The Profession by Steven Pressfield

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The “master storyteller” (Publishers Weekly) and bestselling author of Gates of Fire, The Afghan Campaign, and Killing Rommel returns with a stunning, chillingly plausible near-future thriller about the rise of a privately financed and global military industrial complex.
The year is 2032. The third Iran-Iraq war is over; the 11/11 dirty bomb attack on the port of Long Beach, California is receding into memory; Saudi Arabia has recently quelled a coup; Russians and Turks are clashing in the Caspian Basin; Iranian armored units, supported by the satellite and drone power of their Chinese allies, have emerged from their enclaves in Tehran and are sweeping south attempting to recapture the resource rich territory that had been stolen from them, in their view, by Lukoil, BP, and ExxonMobil and their privately-funded armies. Everywhere military force is for hire.  Oil companies, multi-national corporations and banks employ powerful, cutting-edge mercenary armies to control global chaos and protect their riches.  Even nation states enlist mercenary forces to suppress internal insurrections, hunt terrorists, and do the black bag jobs necessary to maintain the new New World Order.
Force Insertion is the world's merc monopoly. Its leader is the disgraced former United States Marine General James Salter, stripped of his command by the president for nuclear saber-rattling with the Chinese and banished to the Far East.  A grandmaster military and political strategist, Salter deftly seizes huge oil and gas fields, ultimately making himself the most powerful man in the world.  Salter's endgame is to take vengeance on those responsible for his exile and then come Commander in Chief. The only man who can stop him is the novel's narrator, Gilbert "Gent" Gentilhomme, Salter's most loyal foot soldier and as close to him as the son Salter lost. As this action-jammed, lightning fast, and brutally realistic novel builds to its heart-stopping climax Gent launches his personally and professionally most desperate mission: to take out his mentor and save the United States from self destruction.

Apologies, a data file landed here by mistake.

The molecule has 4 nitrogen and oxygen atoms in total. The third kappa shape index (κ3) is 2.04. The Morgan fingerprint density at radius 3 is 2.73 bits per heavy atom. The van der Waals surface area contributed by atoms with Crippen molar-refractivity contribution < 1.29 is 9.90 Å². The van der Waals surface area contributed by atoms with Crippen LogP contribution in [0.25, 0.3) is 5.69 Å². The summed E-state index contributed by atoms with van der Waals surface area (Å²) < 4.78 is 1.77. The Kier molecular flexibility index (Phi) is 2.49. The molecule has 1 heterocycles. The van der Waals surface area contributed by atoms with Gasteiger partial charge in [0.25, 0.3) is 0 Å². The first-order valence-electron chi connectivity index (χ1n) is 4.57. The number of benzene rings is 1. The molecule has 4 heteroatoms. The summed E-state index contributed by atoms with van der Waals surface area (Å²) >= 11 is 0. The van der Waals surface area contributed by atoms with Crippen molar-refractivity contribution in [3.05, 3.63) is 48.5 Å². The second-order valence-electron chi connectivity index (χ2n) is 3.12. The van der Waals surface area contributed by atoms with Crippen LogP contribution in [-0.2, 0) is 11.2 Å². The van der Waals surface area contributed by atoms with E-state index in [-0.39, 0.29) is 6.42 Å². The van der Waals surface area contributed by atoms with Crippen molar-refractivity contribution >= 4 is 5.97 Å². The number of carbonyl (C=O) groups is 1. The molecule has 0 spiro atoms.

Infused by a staggering breadth of research in military tactics and steeped in the timeless themes of the honor and valor of men at war that distinguish all of Pressfield’s fiction, The Profession is that rare novel that informs and challenges the reader almost as much as it entertains.

From the Hardcover edition.

About Steven Pressfield

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Steven Pressfield is the author of Gates of Fire, The Legend of Bagger Vance, Killing Rommel and The War of Art. His books are in the curriculum at West Point, Annapolis and the Naval War College, as well as being on the Commandant's Reading List for the Marine Corps. He has an international following for his online series, including 'It's the Tribes, Stupid,' and 'Writing Wednesdays.' He is a graduate of Duke University and lives in Los Angeles.
Published June 14, 2011 by Crown. 338 pages
Genres: Political & Social Sciences, Mystery, Thriller & Suspense, War, Literature & Fiction, Action & Adventure, Horror. Fiction

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Kirkus Reviews

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America contracts its overseas combat to Force Insertion, the “military-contracting superfirm” run by James Salter, an ex-General who has the love and loyalty of men like Gent.

Apr 03 2011 | Read Full Review of The Profession

Publishers Weekly

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Set in 2032, Pressfield's entertaining, thought-provoking thriller looks at an America past its apogee of moral power as it continues to face opponents whose barbarism threatens to make civilized conduct impossible.

Apr 25 2011 | Read Full Review of The Profession

BC Books

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It is said that when Napoleon was review­ing his sol­diers he could con­nect with them on a very per­sonal level (“didn’t we fight together at …?

Jun 12 2011 | Read Full Review of The Profession

The Wall Street Journal

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The Profession By Steven Pressfield Crown, 320 pages, $25 While men like Gent attend to such matters, Salter and his high-placed backers (including the widow of a former president, and, eventually, Gent's own estrange...

Jun 11 2011 | Read Full Review of The Profession

Los Angeles Times

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It's 2032, Long Beach has been nuked, the Iranians and Iraqis have fought three wars, oil companies have private armies and the blogosphere is easy to manipulate.

Nov 30 2011 | Read Full Review of The Profession

Marine Corps Gazette

“The Profession” blends an opening action sequence as brutal as any Route Michigan ambush with a renegade mercenary army later invading and seizing a sovereign state—not an impossible scenario perhaps taken from Blackwater’s 2004-05 thoughts on possibly buying ships, forming a Marine expeditionar...

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